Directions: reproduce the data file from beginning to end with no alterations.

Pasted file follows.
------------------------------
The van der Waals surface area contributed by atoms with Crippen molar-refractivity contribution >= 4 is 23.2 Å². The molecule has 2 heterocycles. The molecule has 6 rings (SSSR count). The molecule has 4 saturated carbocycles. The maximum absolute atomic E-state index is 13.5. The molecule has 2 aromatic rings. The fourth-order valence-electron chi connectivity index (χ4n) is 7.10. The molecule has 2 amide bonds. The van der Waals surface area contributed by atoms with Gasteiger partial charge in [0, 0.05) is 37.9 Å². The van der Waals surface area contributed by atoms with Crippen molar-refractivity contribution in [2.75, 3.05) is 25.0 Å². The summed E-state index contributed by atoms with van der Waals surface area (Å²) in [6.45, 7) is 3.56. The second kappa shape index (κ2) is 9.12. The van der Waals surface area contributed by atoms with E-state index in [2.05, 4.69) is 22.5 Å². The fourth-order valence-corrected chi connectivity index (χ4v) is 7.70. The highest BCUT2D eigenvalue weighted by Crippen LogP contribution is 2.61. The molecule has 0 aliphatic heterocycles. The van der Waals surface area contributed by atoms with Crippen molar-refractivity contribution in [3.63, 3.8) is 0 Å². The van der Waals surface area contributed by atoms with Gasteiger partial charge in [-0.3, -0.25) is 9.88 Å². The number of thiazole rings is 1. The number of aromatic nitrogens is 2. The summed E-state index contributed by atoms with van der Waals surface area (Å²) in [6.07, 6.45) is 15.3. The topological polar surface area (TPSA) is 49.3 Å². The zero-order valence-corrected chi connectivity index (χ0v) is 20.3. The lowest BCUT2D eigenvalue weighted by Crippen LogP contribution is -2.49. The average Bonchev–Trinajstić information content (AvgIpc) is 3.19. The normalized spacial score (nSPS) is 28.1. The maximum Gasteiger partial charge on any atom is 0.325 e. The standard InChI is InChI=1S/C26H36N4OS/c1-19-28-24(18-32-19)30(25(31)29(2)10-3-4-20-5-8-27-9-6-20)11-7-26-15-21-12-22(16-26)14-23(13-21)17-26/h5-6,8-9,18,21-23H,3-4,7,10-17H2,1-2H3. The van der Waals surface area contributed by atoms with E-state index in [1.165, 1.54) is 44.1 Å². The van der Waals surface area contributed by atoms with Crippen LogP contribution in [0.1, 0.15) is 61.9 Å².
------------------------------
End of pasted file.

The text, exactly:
The van der Waals surface area contributed by atoms with Crippen molar-refractivity contribution >= 4 is 23.2 Å². The molecule has 2 heterocycles. The molecule has 6 rings (SSSR count). The molecule has 4 saturated carbocycles. The maximum absolute atomic E-state index is 13.5. The molecule has 2 aromatic rings. The fourth-order valence-electron chi connectivity index (χ4n) is 7.10. The molecule has 2 amide bonds. The van der Waals surface area contributed by atoms with Gasteiger partial charge in [0, 0.05) is 37.9 Å². The van der Waals surface area contributed by atoms with Crippen molar-refractivity contribution in [2.75, 3.05) is 25.0 Å². The summed E-state index contributed by atoms with van der Waals surface area (Å²) in [6.45, 7) is 3.56. The second kappa shape index (κ2) is 9.12. The van der Waals surface area contributed by atoms with E-state index in [2.05, 4.69) is 22.5 Å². The fourth-order valence-corrected chi connectivity index (χ4v) is 7.70. The highest BCUT2D eigenvalue weighted by Crippen LogP contribution is 2.61. The molecule has 0 aliphatic heterocycles. The van der Waals surface area contributed by atoms with Crippen molar-refractivity contribution in [3.63, 3.8) is 0 Å². The van der Waals surface area contributed by atoms with Gasteiger partial charge in [-0.3, -0.25) is 9.88 Å². The number of thiazole rings is 1. The number of aromatic nitrogens is 2. The summed E-state index contributed by atoms with van der Waals surface area (Å²) in [6.07, 6.45) is 15.3. The topological polar surface area (TPSA) is 49.3 Å². The zero-order valence-corrected chi connectivity index (χ0v) is 20.3. The lowest BCUT2D eigenvalue weighted by Crippen LogP contribution is -2.49. The average Bonchev–Trinajstić information content (AvgIpc) is 3.19. The normalized spacial score (nSPS) is 28.1. The maximum Gasteiger partial charge on any atom is 0.325 e. The standard InChI is InChI=1S/C26H36N4OS/c1-19-28-24(18-32-19)30(25(31)29(2)10-3-4-20-5-8-27-9-6-20)11-7-26-15-21-12-22(16-26)14-23(13-21)17-26/h5-6,8-9,18,21-23H,3-4,7,10-17H2,1-2H3. The van der Waals surface area contributed by atoms with E-state index in [1.165, 1.54) is 44.1 Å². The van der Waals surface area contributed by atoms with Crippen LogP contribution in [0.1, 0.15) is 61.9 Å².